EagleTribune.com, North Andover, MA


December 30, 2012

Column: The NRA is missing its old conservative conscience

Just as the National Rifle Association has famously stood tall in defending the Founding Fathers’ Second Amendment guarantee of our “right to bear arms,” no one ever stood taller in defending the NRA than the Founding Father of modern conservatives, the late Sen. Barry Goldwater.

The Arizona Republican, an iconic figure with his white hair, square jaw and black-rimmed glasses, famously posed standing tall beside his favorite rifle in a newspaper and magazine ad that proclaimed, decades ago: “I’m the NRA.”

And indeed he was. Yet in 1989, as cops patrolling our city streets were being outgunned by bad guys with semi-automatic assault rifles fitted with magazines carrying 30 rounds and more, Goldwater also demonstrated why he also deserved his other, even more famous badge of designation: “The Conscience of the Conservatives.”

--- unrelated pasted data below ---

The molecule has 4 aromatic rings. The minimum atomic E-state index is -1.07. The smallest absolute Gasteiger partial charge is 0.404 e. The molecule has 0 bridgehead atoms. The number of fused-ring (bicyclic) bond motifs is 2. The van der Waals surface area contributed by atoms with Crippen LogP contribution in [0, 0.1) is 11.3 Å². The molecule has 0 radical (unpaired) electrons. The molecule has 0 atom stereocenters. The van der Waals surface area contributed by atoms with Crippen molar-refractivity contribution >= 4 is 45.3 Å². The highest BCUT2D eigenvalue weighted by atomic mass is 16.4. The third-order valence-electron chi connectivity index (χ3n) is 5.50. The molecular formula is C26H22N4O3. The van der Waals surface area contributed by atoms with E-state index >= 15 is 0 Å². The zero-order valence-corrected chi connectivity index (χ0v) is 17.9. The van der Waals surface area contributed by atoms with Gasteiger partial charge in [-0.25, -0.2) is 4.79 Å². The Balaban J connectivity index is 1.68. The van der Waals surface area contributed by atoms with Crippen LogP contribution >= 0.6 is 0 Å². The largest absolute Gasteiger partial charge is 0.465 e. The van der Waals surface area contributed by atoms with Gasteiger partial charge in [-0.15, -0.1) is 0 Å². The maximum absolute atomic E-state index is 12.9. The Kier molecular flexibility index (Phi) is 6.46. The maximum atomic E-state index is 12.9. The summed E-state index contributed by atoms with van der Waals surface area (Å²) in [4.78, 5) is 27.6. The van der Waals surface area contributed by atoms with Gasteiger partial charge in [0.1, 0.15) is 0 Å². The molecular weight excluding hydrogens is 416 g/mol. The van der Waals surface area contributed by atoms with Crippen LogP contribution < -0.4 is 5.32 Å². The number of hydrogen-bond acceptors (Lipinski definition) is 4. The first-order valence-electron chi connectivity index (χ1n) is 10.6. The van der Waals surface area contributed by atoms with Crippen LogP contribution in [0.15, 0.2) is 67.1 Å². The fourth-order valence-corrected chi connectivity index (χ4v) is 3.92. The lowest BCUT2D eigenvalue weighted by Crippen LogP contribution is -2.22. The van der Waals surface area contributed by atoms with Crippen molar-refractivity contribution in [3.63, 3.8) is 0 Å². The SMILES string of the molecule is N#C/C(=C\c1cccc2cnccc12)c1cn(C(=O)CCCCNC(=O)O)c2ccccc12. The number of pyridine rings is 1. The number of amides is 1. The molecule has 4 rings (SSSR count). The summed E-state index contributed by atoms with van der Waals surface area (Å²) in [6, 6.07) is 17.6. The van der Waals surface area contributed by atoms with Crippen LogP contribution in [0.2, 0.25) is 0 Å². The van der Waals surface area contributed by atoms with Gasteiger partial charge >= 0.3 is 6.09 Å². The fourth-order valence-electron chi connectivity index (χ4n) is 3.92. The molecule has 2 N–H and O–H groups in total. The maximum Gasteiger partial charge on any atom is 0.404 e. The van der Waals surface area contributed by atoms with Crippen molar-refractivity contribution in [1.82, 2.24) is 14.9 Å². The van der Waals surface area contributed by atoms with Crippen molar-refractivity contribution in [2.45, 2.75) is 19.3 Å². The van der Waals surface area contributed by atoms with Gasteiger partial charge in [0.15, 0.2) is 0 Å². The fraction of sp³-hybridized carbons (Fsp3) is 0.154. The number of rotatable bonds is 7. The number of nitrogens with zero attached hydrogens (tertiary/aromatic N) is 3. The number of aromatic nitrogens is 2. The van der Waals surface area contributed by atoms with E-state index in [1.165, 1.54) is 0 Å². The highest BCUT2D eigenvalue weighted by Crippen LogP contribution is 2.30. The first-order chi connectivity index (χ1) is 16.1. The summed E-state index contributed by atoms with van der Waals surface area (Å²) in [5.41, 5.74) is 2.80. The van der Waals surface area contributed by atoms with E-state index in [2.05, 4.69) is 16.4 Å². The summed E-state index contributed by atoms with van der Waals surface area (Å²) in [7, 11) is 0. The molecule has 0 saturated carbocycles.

“I’m completely opposed to selling automatic rifles,” Goldwater told The Washington Post then. “... I’ve never used an automatic or semi-automatic for hunting. There’s no need to. They have no place in anybody’s arsenal. If any SOB can’t hit a deer with one shot, he should quit shooting.”

It was typical of Goldwater’s clarity of ideology and commitment. A quarter-century before that, a young student named David Keene was so inspired that he quit the University of Wisconsin to work on Goldwater’s ill-fated 1964 presidential campaign. Keene eventually became head of the American Conservative Union; and later become president of the National Rifle Association.

Meanwhile, the semi-automatic weapons with huge magazines have become weapons of choice for deranged killers who slaughtered students in Columbine High School in 1999, Connecticut’s Sandy Hook Elementary just days ago, as well as people in malls and movie theaters.

The federal government once banned sales of some assault weapons, but left loopholes permitting sales of others. Then Washington would prove itself gutless, as senators and representatives let the ban expire, fearing attacks by the NRA Goldwater once championed.

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